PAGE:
FRANKFURT, May 26 (Xinhua) -- The euro to U.S. dollar exchange rate on Friday fell to its lowest level since last November amid new political uncertainties in southern Europe, which occurred also against the backdrop of eurozone growth slowdown since the beginning of 2018.
It is widely expected that the European Central Bank (ECB) will end its monthly net purchases of public and private sector securities, which currently amount to 300 billion euros (35 billion U.S. dollars), by the end of this year. However, it's so far unclear if the latest cooling of economic expansion would make the ECB postpone so-called normalisation of monetary policy.
"Data releases ahead of the June monetary policy meeting would need to be carefully scrutinised to better understand the sources of the recent moderation in growth," the Governing Council of the ECB said in the account of its April 25-26 monetary-policy meeting published on Thursday.
On the one hand, the ECB saw the moderation of economic expansion in the euro area as "normalisation from last year's exceptionally high growth rates, while unexpected temporary factors were also seen to have played a role," according to the account.
On the other hand, it was widely felt by the members of the ECB Governing Council that uncertainty surrounding the outlook of eurozone growth had increased, particularly those related to global factors, including the threat of increased protectionism, which had become more prominent.
Besides, broader weakening of demand across the euro area should be closely monitored, during which temporary and potentially more lasting influences should be distinguished, the ECB said.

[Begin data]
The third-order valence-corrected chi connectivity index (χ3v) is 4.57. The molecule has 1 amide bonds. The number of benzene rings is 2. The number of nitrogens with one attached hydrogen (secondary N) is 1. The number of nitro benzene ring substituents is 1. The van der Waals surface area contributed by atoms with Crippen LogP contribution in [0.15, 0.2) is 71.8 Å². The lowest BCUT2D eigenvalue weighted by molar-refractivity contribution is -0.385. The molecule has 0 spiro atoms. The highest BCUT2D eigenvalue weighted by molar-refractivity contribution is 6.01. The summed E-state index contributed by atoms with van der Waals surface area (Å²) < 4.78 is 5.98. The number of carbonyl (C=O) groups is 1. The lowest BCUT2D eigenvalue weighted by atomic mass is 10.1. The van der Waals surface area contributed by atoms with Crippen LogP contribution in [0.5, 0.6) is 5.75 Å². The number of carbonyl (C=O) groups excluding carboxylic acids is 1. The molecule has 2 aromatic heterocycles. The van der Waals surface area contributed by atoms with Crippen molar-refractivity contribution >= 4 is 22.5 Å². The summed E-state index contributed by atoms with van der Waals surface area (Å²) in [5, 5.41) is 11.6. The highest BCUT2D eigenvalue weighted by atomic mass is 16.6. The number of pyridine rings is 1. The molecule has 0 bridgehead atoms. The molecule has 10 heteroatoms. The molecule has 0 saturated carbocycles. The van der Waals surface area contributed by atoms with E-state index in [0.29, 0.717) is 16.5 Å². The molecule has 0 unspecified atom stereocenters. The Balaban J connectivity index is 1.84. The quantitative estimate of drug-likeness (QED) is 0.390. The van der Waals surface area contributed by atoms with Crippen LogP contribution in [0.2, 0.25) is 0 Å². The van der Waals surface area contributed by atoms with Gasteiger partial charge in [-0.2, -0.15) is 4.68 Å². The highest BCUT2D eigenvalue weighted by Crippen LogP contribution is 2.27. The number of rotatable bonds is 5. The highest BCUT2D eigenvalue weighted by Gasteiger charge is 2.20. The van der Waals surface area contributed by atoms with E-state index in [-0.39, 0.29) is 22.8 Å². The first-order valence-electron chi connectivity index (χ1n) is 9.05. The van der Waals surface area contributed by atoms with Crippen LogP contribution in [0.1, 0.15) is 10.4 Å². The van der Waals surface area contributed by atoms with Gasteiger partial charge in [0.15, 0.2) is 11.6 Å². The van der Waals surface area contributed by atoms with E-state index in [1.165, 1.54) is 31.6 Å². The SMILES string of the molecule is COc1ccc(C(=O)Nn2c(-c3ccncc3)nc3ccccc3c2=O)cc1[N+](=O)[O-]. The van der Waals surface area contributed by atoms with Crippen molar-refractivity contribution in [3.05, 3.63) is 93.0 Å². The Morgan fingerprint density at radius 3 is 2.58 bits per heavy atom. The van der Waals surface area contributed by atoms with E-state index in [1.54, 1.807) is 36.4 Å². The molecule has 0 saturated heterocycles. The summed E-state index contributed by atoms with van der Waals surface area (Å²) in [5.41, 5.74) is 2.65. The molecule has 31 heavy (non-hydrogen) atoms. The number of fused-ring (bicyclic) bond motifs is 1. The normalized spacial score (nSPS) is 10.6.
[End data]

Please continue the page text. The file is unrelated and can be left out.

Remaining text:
Despite the slowdown of growth, confidence in the underlying strength of the euro area economy and the eventual convergence of inflation to the inflation aim remained unchanged, with expectations of inflation five years ahead in the ECB Survey of Professional Forecasters (SPF) for the second quarter of 2018 staying unchanged at 1.9 percent, while Market-based inflation expectations staying at 1.7 percent.
"As close as the ECB is to taking this historic decision to end QE, the risk is that the exit from QE has to wait a little longer," a research report released recently by Deutsche Bank argued.
It pointed out that the reason was not related to Italy, but the need to understand "whether the unexpected slowdown in economic growth is temporary or not and whether still subdued core inflation means forecasts for normalisation remain too optimistic."
As Deutsche Bank expected, a quantitative easing (QE) exit announcement by the ECB in July is conditional on gross domestic product (GDP) growth re-accelerating in the second quarter, core inflation moving back to around 1 percent after Easter and an unwarranted tightening of financial conditions.